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Marcus Aurelius: A Life Paperback – Illustrated, August 10, 2010
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But Marcus Aurelius was much more than a philosopher. As emperor he stabilized the empire, issued numerous reform edicts, and defended the borders with success. His life itself represented the fulfillment of Plato's famous dictum that mankind will prosper only when philosophers are rulers and rulers philosophers.
Frank McLynn's Marcus Aurelius, based on all available original sources, is the definitive and most vivid biography to date of this monumental historical figure.
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About the Author
- ASIN : 0306819163
- Publisher : Da Capo Press; Illustrated edition (August 10, 2010)
- Language : English
- Paperback : 684 pages
- ISBN-10 : 9780306819162
- ISBN-13 : 978-0306819162
- Item Weight : 2.14 pounds
- Dimensions : 6 x 1.81 x 9 inches
- Best Sellers Rank: #410,509 in Books (See Top 100 in Books)
- Customer Reviews:
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Well, Uncle Frank calms down a bit and takes us through Marcus's military campaigns against those German barbarians where stoic philosophy doesn't stop Marcus from chasing down and beheading thousands of the Teutons. Uncle Frank likes this part of Marcus's story until he admits that this was the time Marcus wrote his "Meditations" which was a summation of that darn stoic thinking which Uncle Frank finds so terrible. Well, Marcus, the stoic, had been writing about accepting death and he finally accepts it for himself but Uncle Frank won't let him go as he complains about how many modern writers and thinkers have been adversely affected by that darn stoicism promoted by Marcus.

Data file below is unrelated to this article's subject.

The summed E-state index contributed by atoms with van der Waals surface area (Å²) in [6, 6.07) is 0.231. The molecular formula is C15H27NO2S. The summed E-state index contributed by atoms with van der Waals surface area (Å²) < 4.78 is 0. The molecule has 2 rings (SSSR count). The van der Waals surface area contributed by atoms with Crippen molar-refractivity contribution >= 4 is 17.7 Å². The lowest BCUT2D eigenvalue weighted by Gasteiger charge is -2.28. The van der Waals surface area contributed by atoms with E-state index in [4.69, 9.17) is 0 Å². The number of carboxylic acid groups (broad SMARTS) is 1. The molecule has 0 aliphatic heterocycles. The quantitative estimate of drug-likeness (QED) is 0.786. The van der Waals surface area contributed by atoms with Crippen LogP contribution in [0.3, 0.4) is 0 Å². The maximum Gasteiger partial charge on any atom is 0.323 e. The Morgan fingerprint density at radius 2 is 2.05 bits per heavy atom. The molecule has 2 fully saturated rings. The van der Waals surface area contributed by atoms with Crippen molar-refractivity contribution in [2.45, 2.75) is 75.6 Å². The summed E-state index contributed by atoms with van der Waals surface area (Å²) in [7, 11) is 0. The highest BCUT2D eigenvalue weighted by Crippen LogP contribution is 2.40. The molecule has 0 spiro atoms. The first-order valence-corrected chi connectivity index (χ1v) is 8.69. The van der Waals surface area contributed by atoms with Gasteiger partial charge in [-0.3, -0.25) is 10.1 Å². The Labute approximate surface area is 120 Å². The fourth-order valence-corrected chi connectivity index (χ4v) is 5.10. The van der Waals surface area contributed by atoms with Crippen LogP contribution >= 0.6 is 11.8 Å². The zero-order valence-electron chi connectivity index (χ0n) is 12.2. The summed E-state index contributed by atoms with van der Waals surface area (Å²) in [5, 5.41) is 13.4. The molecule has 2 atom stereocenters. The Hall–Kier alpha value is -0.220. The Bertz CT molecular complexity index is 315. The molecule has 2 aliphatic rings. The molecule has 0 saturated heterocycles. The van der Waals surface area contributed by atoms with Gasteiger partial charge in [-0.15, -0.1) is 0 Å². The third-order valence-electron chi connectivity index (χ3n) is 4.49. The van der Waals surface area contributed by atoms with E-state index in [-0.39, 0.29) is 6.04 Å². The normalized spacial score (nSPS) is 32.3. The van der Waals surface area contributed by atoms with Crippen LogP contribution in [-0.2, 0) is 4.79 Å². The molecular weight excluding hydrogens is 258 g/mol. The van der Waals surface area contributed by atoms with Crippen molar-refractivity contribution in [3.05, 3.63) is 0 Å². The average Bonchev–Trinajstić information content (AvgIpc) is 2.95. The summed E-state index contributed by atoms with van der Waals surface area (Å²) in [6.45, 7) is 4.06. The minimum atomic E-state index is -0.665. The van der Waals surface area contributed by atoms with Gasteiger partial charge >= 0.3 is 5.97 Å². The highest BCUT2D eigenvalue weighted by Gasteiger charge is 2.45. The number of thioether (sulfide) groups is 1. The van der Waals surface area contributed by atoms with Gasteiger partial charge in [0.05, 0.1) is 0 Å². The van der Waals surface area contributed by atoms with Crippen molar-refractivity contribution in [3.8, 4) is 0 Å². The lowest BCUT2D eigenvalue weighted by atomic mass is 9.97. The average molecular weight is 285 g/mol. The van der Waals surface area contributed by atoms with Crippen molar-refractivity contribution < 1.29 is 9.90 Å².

By this time, you are ready to go home as you have had your fill of Uncle Frank's intense opinions but you have to admit he really knows his history and tells a compelling story. Time to go home and nurse your hangover, in a stoic manner of course.
It's a wonder why the author would write a 500+ page biography of Aurelius, considering McLynn harshly and unambiguously rejects the sentiments that were dearest to Aurelius' heart.
Makes me laugh at the praise on the back of the book describing the biography as "nuanced".
There are occasional errors by the author (such as calling a mesuzah a "shibboleth", & some inaccuracies in describing orthodox Christian doctrine), but the more common & annoying errors are in the production of the ebook - duplicating words or entire phrases in a rather confusing way. This occurs in both the text & the notes.
It would also be helpful if the notes were linked to the numbers in the text (as has been done in other scholarly ebooks) so that the reader could check a note, then return to the text for continued reading.
For these reasons, I gave the book a 3-star rating. If it had been a 99-cent book, I would have understood these shortcomings - but I expect more care & effort to be made when publishing an ebook at this price point.
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I understand that context is important, but the author spent way too long talking about these subjects and ended up boring me to tears.
Difficult read and skipped large portions of dry text.
The word "scholarly" comes to mind rather than "a good read".
The reader will end up getting all the details of Aurelius`s life. It is just going to take a while. The chapter on Emperor Commodus, was quite gripping. Commodus combines Stalin like purges of the government, with the sadistic living of a serial killer.
In the very last chapter there was a reference to Ulysses S. Grant`s Personal Memiors and Aurelius`s Meditations. This gives you an idea, just how far off track Mclynn manages to get.
If this book was re-titled as some sort of general Roman history, I would perhaps recommend it. I would recommend the a reader to look elsewhere, in regards to Marcus Aurelius.